Executive Event “Internet of Things”
27 September 2019

“IoT breakthrough – Is the industry ready?”

On September 27th, Arthur D. Little brought together international Internet of Things (IoT) experts and executives to discuss the current state of the IoT for the fourth consecutive year in Munich. More than 60 executives from over 10 countries accepted the invitation to spend a day uncovering this year’s theme, “IoT breakthrough – Is the industry ready for commercial success?”.

This year’s participants represented the manufacturing industry, start-ups, tech companies, telco providers and investors. This clearly indicates that the IoT has become a relevant topic across industries.

The agenda focused on presentation and discussion of use cases, prerequisites for commercial success, and ecosystems. Based on these discussions, it is evident that the IoT has moved beyond the hype to create commercial value across industries, use cases and functions. For the keynote presentation, Agron Lasku, Partner at Arthur D. Little Sweden, summarized the findings of a recent study that highlighted accelerated deployment of the IoT in operational processes. “Seventy-five percent of companies are going to deploy IoT in commercial processes by 2022,” Lasku said. “Moreover, the study found that early adopters are benefiting from EBIT margin advantages of more than 40 percent.”

Use cases – Tech companies, industry giants and telco service providers engage in a variety of IoT applications

Arthur D. Little tracks IoT use cases in six groups: (1) automation, (2) condition monitoring, (3) digital operations, (4) performance monitoring, (5) track & trace, and (6) immersive data. These groups were reflected in the individual use cases the speakers presented – all of them demonstrating that the industry was ready for the IoT:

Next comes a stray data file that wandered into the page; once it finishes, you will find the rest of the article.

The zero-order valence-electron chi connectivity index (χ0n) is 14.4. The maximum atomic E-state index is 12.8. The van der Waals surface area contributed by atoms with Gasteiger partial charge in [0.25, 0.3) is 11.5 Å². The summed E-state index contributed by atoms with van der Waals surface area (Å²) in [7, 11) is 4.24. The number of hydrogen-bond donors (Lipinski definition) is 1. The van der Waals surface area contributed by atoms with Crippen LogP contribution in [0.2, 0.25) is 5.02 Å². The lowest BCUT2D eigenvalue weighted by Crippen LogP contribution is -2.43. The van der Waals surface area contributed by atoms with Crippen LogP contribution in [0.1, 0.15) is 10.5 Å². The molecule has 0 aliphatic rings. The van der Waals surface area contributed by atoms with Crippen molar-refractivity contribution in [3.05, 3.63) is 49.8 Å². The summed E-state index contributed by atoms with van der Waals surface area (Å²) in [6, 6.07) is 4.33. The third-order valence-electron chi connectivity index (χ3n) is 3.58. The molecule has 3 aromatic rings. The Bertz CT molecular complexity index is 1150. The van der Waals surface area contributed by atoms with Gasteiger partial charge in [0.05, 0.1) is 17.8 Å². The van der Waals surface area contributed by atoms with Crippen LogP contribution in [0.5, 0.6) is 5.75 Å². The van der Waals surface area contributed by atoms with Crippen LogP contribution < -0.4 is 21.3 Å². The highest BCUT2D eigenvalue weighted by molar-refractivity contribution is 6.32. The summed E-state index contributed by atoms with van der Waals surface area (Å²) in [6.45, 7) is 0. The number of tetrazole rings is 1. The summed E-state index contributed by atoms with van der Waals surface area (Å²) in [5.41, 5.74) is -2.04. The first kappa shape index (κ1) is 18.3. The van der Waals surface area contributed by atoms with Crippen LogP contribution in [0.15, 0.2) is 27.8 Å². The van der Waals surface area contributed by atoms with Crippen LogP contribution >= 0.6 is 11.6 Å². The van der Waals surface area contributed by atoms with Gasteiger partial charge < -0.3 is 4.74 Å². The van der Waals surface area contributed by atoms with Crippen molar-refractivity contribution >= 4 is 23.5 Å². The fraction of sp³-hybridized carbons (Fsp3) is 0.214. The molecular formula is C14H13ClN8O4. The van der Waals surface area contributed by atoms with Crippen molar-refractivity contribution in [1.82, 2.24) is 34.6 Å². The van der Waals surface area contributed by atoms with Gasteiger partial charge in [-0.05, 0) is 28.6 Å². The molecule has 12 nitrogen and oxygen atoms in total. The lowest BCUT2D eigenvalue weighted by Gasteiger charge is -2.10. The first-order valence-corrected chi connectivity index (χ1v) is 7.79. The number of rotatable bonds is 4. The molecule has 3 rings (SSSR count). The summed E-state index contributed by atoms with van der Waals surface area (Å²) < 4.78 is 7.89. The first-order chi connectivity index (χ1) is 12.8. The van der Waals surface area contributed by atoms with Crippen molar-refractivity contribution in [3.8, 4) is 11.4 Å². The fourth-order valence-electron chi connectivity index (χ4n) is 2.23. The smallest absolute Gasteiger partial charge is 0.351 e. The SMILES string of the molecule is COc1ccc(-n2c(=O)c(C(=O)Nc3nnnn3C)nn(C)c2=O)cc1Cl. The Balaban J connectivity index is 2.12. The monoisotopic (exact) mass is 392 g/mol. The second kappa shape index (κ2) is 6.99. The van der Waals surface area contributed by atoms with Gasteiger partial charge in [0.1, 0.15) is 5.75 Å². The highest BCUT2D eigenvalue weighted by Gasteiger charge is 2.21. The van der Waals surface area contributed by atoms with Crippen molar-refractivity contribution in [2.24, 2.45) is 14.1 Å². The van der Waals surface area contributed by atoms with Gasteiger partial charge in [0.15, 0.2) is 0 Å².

Along its journey to becoming a digital factory, Osram has established a campus network that supports a broad range of use cases. At the core is a ticket manager that ensures higher availability and thus higher productivity from employees. The most prominent IoT use case at Airbus is its connected aircraft (“Skywise”), with the validated value proposition to improve maintenance repair and operational safety. Tele2 supports an e-scooter provider in collecting data that forms a base on which air quality can be measured and heat maps can be plotted to show where people are moving and when. BMW is saving development costs through the IoT and entering new business models, such as providing relevant data to third parties. Supported by an ecosystem of partners, Cisco has digitalized the port of Rotterdam and transformed it into a system of instant information; it thereby achieved return on investment within only three months. These are only a few examples of IoT use cases.

Implementation – The IoT has been approached in different ways, but 5G is necessary for the base infrastructure

Key requirements for IoT use cases in production and operation environments are low latency, high availability and high reliability. Campus networks are emerging as preferred local networks, and enterprises are expecting another boost in real-time communication from 5G. Ingo Hild, Osram Plant Manager Schwabmünchen, described the holistic IoT transformation of his plant. The initiative meant processes needed to be adjusted and legacy machines retrofitted, and data collection had to be advanced and big data analytics implemented. Therefore, it was obvious that “connectivity and mobile communication is a key requirement”. Today, cellular connectivity and Wi-Fi support use cases, and it is hoped that 5G will become a universal solution. Javier Garcia-Norro from Ericsson pointed out, “Simplicity to adopt the infrastructure is key for scale.” This is true for new devices, as well as for retrofitting legacy equipment.